Vitamin D and depression
MEDIA RELEASE: 15 May 2010
Sunshine vitamin lowers risk of depression
A recent joint study from Italy and the United States says there is evidence of a link between insufficient vitamin D, the vitamin generated by sunshine on the skin and the risk of developing depression, particularly in the elderly.
With one in four New Zealanders reported to suffer from depression, the study’s results have come at a pivotal time as the country braces for a long, cold winter.
Michelle Palmer, Executive Director Natural Products New Zealand says that taking vitamin D supplements to ensure our bodies receive enough of the ‘sunshine vitamin’ during winter is an important option that all New Zealanders should consider.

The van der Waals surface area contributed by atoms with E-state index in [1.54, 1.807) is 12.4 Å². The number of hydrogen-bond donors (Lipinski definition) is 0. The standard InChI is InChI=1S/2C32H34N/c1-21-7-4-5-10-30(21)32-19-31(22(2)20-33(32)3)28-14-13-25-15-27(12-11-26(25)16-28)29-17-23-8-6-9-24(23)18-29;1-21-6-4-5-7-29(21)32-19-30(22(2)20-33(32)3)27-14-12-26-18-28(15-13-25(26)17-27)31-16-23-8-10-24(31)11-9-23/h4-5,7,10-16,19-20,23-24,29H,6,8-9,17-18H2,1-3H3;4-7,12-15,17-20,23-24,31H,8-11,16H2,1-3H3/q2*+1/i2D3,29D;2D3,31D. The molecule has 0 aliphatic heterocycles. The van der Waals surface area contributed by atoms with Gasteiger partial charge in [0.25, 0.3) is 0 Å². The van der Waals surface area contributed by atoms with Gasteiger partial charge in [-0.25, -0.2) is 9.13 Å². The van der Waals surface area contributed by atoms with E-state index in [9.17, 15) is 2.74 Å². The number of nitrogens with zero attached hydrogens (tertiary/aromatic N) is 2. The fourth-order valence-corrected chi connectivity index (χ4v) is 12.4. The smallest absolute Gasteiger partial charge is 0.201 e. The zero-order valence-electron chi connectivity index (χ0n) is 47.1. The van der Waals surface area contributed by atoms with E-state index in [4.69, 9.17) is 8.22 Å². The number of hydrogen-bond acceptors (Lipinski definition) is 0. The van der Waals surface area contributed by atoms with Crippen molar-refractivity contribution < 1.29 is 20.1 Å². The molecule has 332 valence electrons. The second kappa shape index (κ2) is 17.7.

“During winter there are less opportunities for people to experience natural sunlight, so regularly taking the appropriate amount of a vitamin D supplement can really make a difference to how you feel.
“Vitamin D can mimic the effects of sunlight on the brain in lifting the mood. With many elderly people susceptible to not receiving enough sunlight throughout winter, a vitamin D supplement can make all the difference,” she says.
Depression in the elderly is highly prevalent and can worsen the outcome of medical conditions the person suffers from, and can increase the risk of developing other medical conditions.
Dr Shaun Holt, medical advisor and researcher agrees that vitamin D supplements may be helpful in elevating people’s moods.
“People often report feeling depressed or sad during winter and there is an increasing body of research showing that a lack of sun exposure may be an important factor resulting in low levels of vitamin D,” says Dr Holt.
The recent study is not the first time that vitamin D has been linked to symptoms of depression. Dutch scientists explored the link in 2008 and the Research Center Oakland highlighted the role of the vitamin in maintaining brain health, noting the wide distribution of vitamin D receptors throughout the brain.